Every year at the end of the year, I set the goal to go one place I’ve never gone to before. In 2017, I explored parts of Michigan I had never been to before and even made my way to the Atlantic Ocean. On our summer vacation, I really got a feel for American History, visiting Jamestown, Yorktown, several Civil War battlefields, and learning about the history of aviation at the Wright Brothers Monument.

We found a few new favorite campgrounds in Wilderness State Park near Mackinaw City and Tahquamenon Falls Rivermouth Pines. I learned that I should not tent camp in the south in the summer unless I want to turn my tent into an oven. I started a Facebook group for fellow Michigan tent campers called Michigan in Tents. It has been fun to get to talk with people who share the love of the outdoors without all the comforts of home. I am excited to begin planning for next summer and learning tips from other tent campers.

In 2017, I got my first chance to get into sports photography. In January, we photographed the State Games of Michigan shooting mainly skiing and basketball. In August we photographed the State Games of America and we got to shoot a myriad of sports from figuring skating to Cricket. I am excited to continue this journey and hone my skills in 2018.

I can’t forget the biggest thing that happened this year and the was the start of our new photography tour adventure, Guided Photography Tours. It has been fun sharing our love of photography and helping others improve their skills. We hope that in the near future, we will be able to actually take groups to some of our favorite locations!

In 2018 I hope to continue exploring my home state and beyond. I hope that I will continue to improve as a photographer and hopefully this year I can upgrade from my entry level gear. Want to know where I go and what I learn? Stay tuned to the blog and I’m sure I will let you know.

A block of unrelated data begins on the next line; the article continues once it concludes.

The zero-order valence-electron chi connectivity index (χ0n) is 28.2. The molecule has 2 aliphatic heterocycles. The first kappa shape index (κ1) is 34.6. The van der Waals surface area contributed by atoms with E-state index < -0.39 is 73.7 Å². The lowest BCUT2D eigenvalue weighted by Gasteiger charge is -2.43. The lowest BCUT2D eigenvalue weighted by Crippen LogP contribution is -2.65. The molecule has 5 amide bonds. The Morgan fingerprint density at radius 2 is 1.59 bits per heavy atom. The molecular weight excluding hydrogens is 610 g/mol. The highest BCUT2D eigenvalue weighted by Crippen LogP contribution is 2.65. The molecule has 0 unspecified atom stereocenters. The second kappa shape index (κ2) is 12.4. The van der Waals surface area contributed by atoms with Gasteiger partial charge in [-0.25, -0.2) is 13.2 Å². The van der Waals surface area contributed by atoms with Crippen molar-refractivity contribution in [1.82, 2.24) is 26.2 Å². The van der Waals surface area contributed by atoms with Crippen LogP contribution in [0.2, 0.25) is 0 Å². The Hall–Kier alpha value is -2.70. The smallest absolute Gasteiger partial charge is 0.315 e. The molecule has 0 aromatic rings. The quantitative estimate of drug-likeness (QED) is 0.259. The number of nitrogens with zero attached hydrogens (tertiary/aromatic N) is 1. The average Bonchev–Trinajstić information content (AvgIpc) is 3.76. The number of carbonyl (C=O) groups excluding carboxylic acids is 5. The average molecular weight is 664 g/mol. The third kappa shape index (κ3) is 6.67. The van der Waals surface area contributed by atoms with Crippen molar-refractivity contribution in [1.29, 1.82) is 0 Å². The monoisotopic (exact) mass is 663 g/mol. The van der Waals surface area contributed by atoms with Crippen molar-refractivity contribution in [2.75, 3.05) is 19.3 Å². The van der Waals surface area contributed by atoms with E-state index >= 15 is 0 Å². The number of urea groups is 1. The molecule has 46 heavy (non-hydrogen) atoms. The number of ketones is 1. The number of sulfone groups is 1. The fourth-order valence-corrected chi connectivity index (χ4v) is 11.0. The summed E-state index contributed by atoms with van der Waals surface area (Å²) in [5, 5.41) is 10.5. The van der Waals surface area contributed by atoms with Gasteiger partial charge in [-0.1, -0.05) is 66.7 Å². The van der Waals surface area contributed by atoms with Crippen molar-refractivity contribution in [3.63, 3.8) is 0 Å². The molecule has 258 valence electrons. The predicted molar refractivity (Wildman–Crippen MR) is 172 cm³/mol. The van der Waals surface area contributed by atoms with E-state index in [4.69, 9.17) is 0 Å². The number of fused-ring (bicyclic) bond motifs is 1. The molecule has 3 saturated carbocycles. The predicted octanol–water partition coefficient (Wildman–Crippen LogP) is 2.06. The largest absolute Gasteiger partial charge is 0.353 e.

Thanks for stopping by! If you like my photos be sure to “like” my Facebook Page, follow me on Instagram, and Flickr! To see inside my camera bag, check out my Gear Page. For information about our Guided Photography Tours, visit GuidedPhoto.com</a

7 Reasons Why I Love Detroit

I Love Detroit

Detroit Skyline from Sunset Point on Belle Isle

And You Should Too! Lonely Planet recently named Detroit as the #2 city in the world to visit! It was the only city in the continental U.S. to make the list and after this list came out, I was surprised by all the negative comments from my fellow Michiganganders. Yes, Detroit has been hit hard since the race riots in the 60’s to the more recent corruption scandals and a bankruptcy filing. It seems that Detroit is finally making a comeback, but for some reason the locals can’t see the progress. I am here to tell you to give it a chance!

1. Earlier in the year, Detroit was named an “unexpected food city” by National Geographic and once again, it was the only city listed in North America. The article sites Corktown favorites such as Slow’s Barbeque, and ethnic delights from Greektown (obviously Greek food prevails here), Hamtramack (Polish cuisine), and Dearborn (Middle Eastern eats). Alton Brown also listed Anthology Coffee in Detroit as one of his top 5 cups of coffee ever. I would say that’s high praise for the Detroit food scene and a reason that I should be more adventurous when dining in the D.

One Detroit Center

One Detroit Center

2.   Downtown Detroit is home to one of the greatest collection of pre-war skyscrapers in the world. From the Fisher and Guardian buildings to the more modern Renaissance Center, there is much beauty and history to be explored in the city. I love that Pure Detroit offers tours of several of these buildings from their stores and fill visitors in on the history and significance of these architectural marvels.